from the Superior Court in Maricopa County No. CV2016-017161
The Honorable Hugh E. Hegyi, Judge (Retired)
Phillips Law Group PC, Phoenix By Timothy G. Tonkin, Montana
Thompson Counsel for Plaintiffs/Appellees
Offices of Kathryn Leonard, Phoenix By Joel A. Buckley
Counsel for Defendant/Appellant
Randall M. Howe delivered the opinion of the Court, in which
Presiding Judge Paul J. McMurdie and Judge Jennifer B.
Jo Ann Keeling appeals the superior court's judgment
awarding attorneys' fees, expert witness fees, and
taxable costs to plaintiffs Jesus Apodaca, Sr. and Christina
Flores De Apodaca under Arizona Rule of Civil Procedure
("Rule") 77(h). Keeling contends that, in determining
whether the rule mandated such award, the court erred by
comparing each plaintiff's monetary share of the judgment
to their respective share of a prior compulsory arbitration
award. We affirm the superior court's judgment but strike
its imposition of Rule 77(h) sanctions against Keeling
because the method used to determine whether such sanctions
were appropriate was inconsistent with the rule's plain
AND PROCEDURAL HISTORY
The Apodaca family - Jesus Apodaca, Sr.; Christina Flores De
Apodaca; Jesus Apodaca, Jr.; and Maria Jose Apodaca
Flores-suffered injuries when Keeling rear-ended
their car, and they jointly sued Keeling in a tort action.
After a compulsory arbitration hearing, an arbitrator awarded
damages of $33, 198.90 to Jesus, Sr.; $27, 439.50 to
Christina; $19, 478.00 to Jesus, Jr.; and $16, 492.00 to
Maria. The arbitrator also awarded $510.78 in taxable costs,
for a total arbitration award of $97, 119.18.
Keeling appealed the arbitration award to the superior court
under Rule 77(a), and in the ensuing trial de novo admitted
liability but contested damages. The jury awarded $27, 739.00
to Jesus Sr.; $19, 939.00 to Christina; $10, 418.00 to Jesus,
Jr.; and $7, 392.00 to Maria. The superior court awarded the
Apodacas, as the prevailing parties, their taxable costs of
$7, 529.73, bringing their total award to $73, 017.73.
The Apodacas subsequently moved for sanctions under Rule
77(h), asserting that Keeling's appeal did not result in
"a verdict 23% more favorable than the arbitration
awards with regards to [Jesus, Sr.] and [Christina]."
Keeling promptly objected, arguing that Rule 77(h) sanctions
are not determined by comparing the amounts awarded to each
individual, but by comparing the arbitration award to the
trial judgment. Because the trial judgment was 23% more
favorable to Keeling than the arbitration award, she
maintained that sanctions were inappropriate.
Applying the Apodacas' proposed party-by-party analysis,
the superior court found that Keeling did not meet Rule
77(h)'s 23% threshold to avoid sanctions as to Christina
and Jesus, Sr. In reaching that determination, the court
compared the jury verdict for Jesus, Sr. (plus costs)-$29,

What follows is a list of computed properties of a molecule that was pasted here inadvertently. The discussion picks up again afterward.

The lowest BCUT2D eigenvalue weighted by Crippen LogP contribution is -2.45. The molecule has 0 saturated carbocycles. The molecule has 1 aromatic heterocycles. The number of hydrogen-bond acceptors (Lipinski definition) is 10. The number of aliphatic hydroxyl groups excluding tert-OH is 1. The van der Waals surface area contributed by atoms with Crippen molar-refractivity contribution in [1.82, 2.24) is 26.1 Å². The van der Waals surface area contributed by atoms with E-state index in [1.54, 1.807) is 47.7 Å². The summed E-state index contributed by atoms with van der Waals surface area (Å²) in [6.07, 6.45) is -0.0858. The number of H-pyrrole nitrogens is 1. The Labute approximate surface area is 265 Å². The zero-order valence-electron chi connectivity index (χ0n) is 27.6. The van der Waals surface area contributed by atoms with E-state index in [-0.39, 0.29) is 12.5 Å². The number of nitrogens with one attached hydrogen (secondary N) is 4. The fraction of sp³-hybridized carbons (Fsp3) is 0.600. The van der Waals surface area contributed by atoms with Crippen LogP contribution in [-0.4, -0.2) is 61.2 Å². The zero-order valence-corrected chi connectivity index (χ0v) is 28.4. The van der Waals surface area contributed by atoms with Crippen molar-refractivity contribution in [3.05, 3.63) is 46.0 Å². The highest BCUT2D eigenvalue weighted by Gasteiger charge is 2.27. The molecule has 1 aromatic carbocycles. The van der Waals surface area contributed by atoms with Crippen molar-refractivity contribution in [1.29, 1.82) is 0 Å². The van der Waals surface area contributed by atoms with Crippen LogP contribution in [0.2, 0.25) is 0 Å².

638.35-to his arbitration award (plus costs)-$33, 326.59. The
court performed the same computation for Christina -
comparing her award on appeal (plus costs)-$21, 824.00-to her
arbitration award (plus costs) - $27, 567.19. The court then
entered a final judgment, which included the Apodacas'
damages, taxable costs, and an award of $30, 593.25 in Rule
77(h) sanctions in favor of Jesus, Sr. and Christina. The
Rule 77(h) sanctions were comprised of expert witness fees,
attorneys' fees, and taxable costs for the trial. Keeling
Keeling challenges the superior court's award of Rule
77(h) sanctions. She contends that the court erred by
separating the arbitration award and judgment "into
individual awards and judgments and bifurcating the Rule
[77(h)] comparison." We review a court's
interpretation and application of Rule 77 de novo.
Bradshaw v. Jasso-Barajas, 231 Ariz. 197, 199 ¶
5 (App. 2013). In construing and interpreting a rule, our
goal is to effectuate the intent of the drafters, and we look
to the rule's plain language as the best indicator of
that intent. Alejandro v. Harrison, 223 Ariz. 21,
22-23 ¶ 8 (App. 2009). When the rule is clear and
unambiguous, we apply it as written without further analysis.
Poulson v. Ofack, 220 Ariz. 294, 297 ¶ 8 (App.
Any party who appears and participates in a compulsory
arbitration may appeal the arbitration award to the superior
court. Rule 77(a). Following such appeal, the trial court
must conduct an "apples to apples" comparison of
the arbitration award to the judgment entered after a trial
de novo. Bradshaw, 231 Ariz. at 200 ¶ 9
(quoting Hales v. Humana of Ariz., Inc., 186 Ariz.
375, 378 (App. 1996)). "If the judgment on the trial de
novo is not at least 23 percent more favorable than . . . the
arbitration award," the court must award the appellee
costs and fees - including reasonable attorneys' fees and
reasonable expert fees. Rule 77(h). As used in Rule 77(h),
the term "arbitration award" includes any awarded
taxable costs and the term "judgment" includes the
verdict obtained in the trial de novo and any taxable costs
assessed as part of that ...